ARMY OF THIEVES (2021)
I didn’t know that I needed Ludwig Dieter in my life this much, but I sure am happy he is here. Army of Thieves isn’t anything new, playing as a more modern Ocean’s 11, but it sure is a whole lot of fun.
The safecracking Dieter (Matthias Schweighöfer), who arguably stole the show in last year’s Army of the Dead, is recruited by a team of thieves in this prequel film, showcasing the character’s talents and fleshing out his quirky rode to Las Vegas. The film wastes no time diving right in to an explanation of what is going on; we meet the team rather quickly, composed of Nathalie Emmanuel’s Gwendoline, Ruby O. Fee’s Korina, Stuart Martin’s Brad Cage, and Guz Khan’s Rolph. Together they romp through Europe in an effort to crack some of the world’s most notorious safes, the last of which is in Nevada (get it?). For the humorous crime film that Army of Thieves is, the chemistry of this band of misfits works rather well. Sure, some of the writing is goofy and predictable, but it always returns back to Schweighöfer stealing the show.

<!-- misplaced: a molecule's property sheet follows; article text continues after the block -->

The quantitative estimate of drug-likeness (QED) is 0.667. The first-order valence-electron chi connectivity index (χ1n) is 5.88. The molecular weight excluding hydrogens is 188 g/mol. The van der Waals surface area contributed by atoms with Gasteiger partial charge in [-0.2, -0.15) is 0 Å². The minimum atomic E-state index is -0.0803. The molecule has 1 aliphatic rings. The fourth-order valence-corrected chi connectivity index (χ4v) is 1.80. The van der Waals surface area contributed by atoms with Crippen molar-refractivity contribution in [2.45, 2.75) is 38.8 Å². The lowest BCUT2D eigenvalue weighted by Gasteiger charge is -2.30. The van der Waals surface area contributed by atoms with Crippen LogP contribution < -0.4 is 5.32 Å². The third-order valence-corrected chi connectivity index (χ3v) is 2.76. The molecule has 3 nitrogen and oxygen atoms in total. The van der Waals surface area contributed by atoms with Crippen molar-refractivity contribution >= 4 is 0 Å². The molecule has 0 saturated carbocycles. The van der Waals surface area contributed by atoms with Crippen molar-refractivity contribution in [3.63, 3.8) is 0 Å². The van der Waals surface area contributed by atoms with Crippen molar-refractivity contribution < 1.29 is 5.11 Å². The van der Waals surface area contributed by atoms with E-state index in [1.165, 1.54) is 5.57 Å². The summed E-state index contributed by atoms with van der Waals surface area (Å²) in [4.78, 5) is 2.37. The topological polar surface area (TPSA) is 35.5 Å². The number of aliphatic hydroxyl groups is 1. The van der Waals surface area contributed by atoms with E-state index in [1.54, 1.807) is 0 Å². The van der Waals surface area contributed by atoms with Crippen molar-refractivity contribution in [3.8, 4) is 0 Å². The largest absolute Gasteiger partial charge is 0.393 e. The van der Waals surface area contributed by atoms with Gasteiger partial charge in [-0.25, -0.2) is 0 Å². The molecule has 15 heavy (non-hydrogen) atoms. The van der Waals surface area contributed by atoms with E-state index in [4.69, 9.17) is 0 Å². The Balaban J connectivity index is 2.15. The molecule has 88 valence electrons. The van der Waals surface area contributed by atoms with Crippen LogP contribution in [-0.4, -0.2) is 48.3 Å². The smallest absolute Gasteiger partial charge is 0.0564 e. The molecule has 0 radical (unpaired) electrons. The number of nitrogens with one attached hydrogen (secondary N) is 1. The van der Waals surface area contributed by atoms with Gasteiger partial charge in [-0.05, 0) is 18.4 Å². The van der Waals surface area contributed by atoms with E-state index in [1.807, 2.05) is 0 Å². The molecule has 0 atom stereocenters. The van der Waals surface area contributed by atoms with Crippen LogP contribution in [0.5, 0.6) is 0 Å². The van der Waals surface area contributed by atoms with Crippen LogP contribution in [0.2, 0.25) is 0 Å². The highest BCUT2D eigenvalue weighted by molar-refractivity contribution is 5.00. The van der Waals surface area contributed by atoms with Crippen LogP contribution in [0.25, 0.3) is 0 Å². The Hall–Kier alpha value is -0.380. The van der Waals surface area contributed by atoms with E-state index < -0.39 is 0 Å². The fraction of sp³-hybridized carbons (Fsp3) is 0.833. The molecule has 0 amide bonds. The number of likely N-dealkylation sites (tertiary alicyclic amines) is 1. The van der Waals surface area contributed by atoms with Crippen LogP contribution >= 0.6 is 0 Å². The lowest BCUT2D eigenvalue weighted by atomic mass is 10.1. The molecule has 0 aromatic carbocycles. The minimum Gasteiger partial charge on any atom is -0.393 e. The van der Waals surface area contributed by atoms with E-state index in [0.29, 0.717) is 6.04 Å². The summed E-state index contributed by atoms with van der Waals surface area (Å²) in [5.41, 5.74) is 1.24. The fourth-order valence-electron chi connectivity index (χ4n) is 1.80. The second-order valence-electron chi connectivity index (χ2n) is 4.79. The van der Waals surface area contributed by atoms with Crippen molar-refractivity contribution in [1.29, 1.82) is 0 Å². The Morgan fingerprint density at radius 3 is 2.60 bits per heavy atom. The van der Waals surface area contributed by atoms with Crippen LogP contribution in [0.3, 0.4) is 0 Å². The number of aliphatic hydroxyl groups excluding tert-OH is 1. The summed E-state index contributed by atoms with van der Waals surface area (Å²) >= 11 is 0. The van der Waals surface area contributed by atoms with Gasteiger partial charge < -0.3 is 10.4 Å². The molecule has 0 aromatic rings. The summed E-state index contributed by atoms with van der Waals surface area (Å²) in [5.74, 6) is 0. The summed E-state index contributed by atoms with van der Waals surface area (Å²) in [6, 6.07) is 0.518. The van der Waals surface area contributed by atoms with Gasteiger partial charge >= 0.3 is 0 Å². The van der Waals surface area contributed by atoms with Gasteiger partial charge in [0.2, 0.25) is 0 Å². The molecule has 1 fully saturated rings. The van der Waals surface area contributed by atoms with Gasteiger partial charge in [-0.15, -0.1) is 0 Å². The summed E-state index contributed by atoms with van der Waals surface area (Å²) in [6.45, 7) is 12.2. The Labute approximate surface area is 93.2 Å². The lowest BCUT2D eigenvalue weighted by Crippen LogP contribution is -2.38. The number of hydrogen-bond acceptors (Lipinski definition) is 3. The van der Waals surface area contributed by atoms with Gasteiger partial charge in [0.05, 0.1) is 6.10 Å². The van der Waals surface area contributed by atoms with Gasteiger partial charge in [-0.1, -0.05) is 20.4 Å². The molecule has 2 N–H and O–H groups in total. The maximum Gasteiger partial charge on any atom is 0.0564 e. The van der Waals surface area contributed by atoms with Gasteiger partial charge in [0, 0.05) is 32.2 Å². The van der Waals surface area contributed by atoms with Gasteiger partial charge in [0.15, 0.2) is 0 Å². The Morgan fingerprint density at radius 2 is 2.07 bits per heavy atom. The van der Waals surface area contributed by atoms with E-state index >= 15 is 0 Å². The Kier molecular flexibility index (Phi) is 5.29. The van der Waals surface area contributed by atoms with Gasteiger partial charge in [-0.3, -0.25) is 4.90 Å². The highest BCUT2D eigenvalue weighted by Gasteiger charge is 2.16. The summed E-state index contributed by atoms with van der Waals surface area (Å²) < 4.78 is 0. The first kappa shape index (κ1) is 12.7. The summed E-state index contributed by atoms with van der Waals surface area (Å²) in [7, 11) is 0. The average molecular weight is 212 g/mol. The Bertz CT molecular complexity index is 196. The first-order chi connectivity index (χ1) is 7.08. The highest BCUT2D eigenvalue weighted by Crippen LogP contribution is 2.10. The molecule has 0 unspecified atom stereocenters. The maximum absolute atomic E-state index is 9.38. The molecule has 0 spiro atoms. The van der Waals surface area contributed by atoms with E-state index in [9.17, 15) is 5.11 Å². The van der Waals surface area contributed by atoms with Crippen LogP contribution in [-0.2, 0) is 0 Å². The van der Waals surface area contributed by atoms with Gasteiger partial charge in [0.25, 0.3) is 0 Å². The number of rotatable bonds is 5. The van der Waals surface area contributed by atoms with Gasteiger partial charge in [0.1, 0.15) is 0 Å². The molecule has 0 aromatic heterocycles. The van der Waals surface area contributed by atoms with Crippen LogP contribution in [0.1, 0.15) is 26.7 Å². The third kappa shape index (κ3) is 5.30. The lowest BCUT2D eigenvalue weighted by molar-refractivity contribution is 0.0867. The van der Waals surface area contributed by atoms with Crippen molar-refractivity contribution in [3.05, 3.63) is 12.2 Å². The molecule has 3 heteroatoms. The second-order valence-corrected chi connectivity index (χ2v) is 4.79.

Schweighöfer also directed and his approach is a refreshing one, not diving too deep into emotions and backstory, but instead keeping the ball rolling with a high entertainment factor shot much like the film before it. Seeing the insides of the safes when Dieter is in the process of opening them is rather neat, although it admittedly becomes repetitive. While the ultimate journey of Dieter to the Nevada team is tenuous at best, it works for the levity of the projects. Army of Thieves makes me want to revisit Army of the Dead and actually has me itching for more stories in this world; these films don’t take themselves too seriously and are a welcomed cinematic playground. What a pleasant surprise.
Army of Thieves hits Netflix on Friday.
Photo from Netflix